AUSTIN, Texas - A Travis County grand jury will consider criminal charges in the case of Garrett Foster, according to District Attorney José Garza.
Foster was fatally shot while participating in a protest in Austin in July 2020.
Over the next several weeks, the District Attorney’s trial division will present the evidence and ask the grand jury to consider whether criminal charges should be brought against Sgt. Daniel Perry, the U.S. Army sergeant who was driving for Uber when he shot Foster.
District Attorney Garza issued the following statement:
"In the next several weeks, our office will present to a Travis County grand jury the facts surrounding the death of Garrett Foster and the grand jury will determine whether a criminal case should move forward. Coming to a decision in these kinds of cases can be particularly challenging, and we are grateful to the grand jury for their service and commitment to considering all evidence and law.
We remain deeply saddened by the loss of Mr. Foster. Our hearts break for his family, loved ones, and members of the community, who have suffered an immeasurable loss."
Clint Broden, one of the lawyers representing Sgt. Daniel Perry, released the following statement following the announcement that the case is going to a grand jury:
"Given the pressure that is being put on the District Attorney’s Office, it is not a surprise that it elected to present this matter to a grand jury despite the fact that Sgt. Perry passed a polygraph fully supporting the fact that he acted in self-defense that evening.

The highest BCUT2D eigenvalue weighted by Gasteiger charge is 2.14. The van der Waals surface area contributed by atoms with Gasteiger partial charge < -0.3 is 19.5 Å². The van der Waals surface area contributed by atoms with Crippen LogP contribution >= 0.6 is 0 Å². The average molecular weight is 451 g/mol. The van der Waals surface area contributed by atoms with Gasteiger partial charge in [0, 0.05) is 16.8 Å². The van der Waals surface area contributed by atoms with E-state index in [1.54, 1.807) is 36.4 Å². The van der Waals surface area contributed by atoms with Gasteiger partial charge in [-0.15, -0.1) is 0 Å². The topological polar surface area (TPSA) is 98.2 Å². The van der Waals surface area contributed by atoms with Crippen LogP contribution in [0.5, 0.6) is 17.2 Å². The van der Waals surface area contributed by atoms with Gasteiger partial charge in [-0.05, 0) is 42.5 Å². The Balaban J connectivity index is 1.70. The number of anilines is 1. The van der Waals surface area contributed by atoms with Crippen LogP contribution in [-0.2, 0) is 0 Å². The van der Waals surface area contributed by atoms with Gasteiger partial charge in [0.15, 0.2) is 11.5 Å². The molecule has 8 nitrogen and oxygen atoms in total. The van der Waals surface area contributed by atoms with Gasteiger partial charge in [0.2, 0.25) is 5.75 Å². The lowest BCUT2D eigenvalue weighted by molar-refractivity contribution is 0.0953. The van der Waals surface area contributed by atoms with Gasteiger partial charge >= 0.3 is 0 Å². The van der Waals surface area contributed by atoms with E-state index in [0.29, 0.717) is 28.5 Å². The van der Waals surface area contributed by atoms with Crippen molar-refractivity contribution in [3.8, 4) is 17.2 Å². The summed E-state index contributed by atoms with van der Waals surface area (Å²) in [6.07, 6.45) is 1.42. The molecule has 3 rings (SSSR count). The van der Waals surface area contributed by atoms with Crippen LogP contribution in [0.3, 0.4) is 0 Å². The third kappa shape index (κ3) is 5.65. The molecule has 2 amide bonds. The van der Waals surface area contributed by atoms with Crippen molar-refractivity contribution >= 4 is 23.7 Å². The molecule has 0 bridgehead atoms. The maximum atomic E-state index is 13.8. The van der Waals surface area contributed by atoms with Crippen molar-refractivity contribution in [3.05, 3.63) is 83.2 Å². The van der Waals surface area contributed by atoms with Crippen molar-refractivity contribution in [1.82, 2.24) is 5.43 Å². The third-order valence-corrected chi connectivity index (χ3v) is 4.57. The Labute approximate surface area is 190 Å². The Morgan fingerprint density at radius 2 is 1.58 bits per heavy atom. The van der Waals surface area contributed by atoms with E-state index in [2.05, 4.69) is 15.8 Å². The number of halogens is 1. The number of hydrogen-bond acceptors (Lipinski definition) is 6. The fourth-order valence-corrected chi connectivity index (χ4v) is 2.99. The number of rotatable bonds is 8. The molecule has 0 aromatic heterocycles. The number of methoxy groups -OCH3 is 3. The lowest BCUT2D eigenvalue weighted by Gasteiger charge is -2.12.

We have confidence in the grand jury. When the grand jury learns of all the facts
surrounding Mr. Foster’s past and his association with the Boogaloo Boys militia group and when grand jurors ask themselves what they would do in the split second following a person raising an assault rifle toward them, we are confident the grand jury will conclude that Sgt. Perry’s actions of self/defense were justified.
To be clear, Mr. Foster’s death was tragic, and Sgt. Perry sympathizes with the loss suffered by Mr. Foster’s family. Nevertheless, this does not change the fact that Sgt. Perry acted in self-defense on July 25, 2020, after Mr. Foster, for whatever reason, began raising his assault rifle at Sgt. Perry."
The District Attorney’s Office will update the public on this case when a decision is rendered, according to a press release from the office.
WHO IS GARRETT FOSTER?
In July 2020, Garrett Foster and his fiancee Whitney Mitchell were participating in a demonstration in downtown Austin. As protestors marched down Congress Avenue, passing 4th street, U.S. Army Sergeant Daniel Perry turned south, onto Congress from 4th, driving into the crowd.
Perry’s attorney, Clint Broden says it was an accident. He says Perry, who is stationed at Fort Hood, was driving for Uber. Foster's family believes Perry drove the car into the crowd intentionally.
Austin police say protestors began hitting Perry's car. Some protestors say Perry aggressively drove through the crowd, honking his horn. Foster, then approached Perry’s driver-side window with a rifle. He legally carried the gun. His mother says he carried it for protection at protests.
Perry claims Foster raised the gun.
The question of whether Foster raised his rifle has been at the center of an Austin Police investigation. Perry drew a concealed handgun and fatally shot Foster three times. Austin Police Chief Brian Manley says witnesses described "several different versions of the incident."
"Garrett loved everybody. Garrett had a really special place in his heart for people who were excluded. He wanted everyone to feel included and equal," said his mother, Sheila Foster.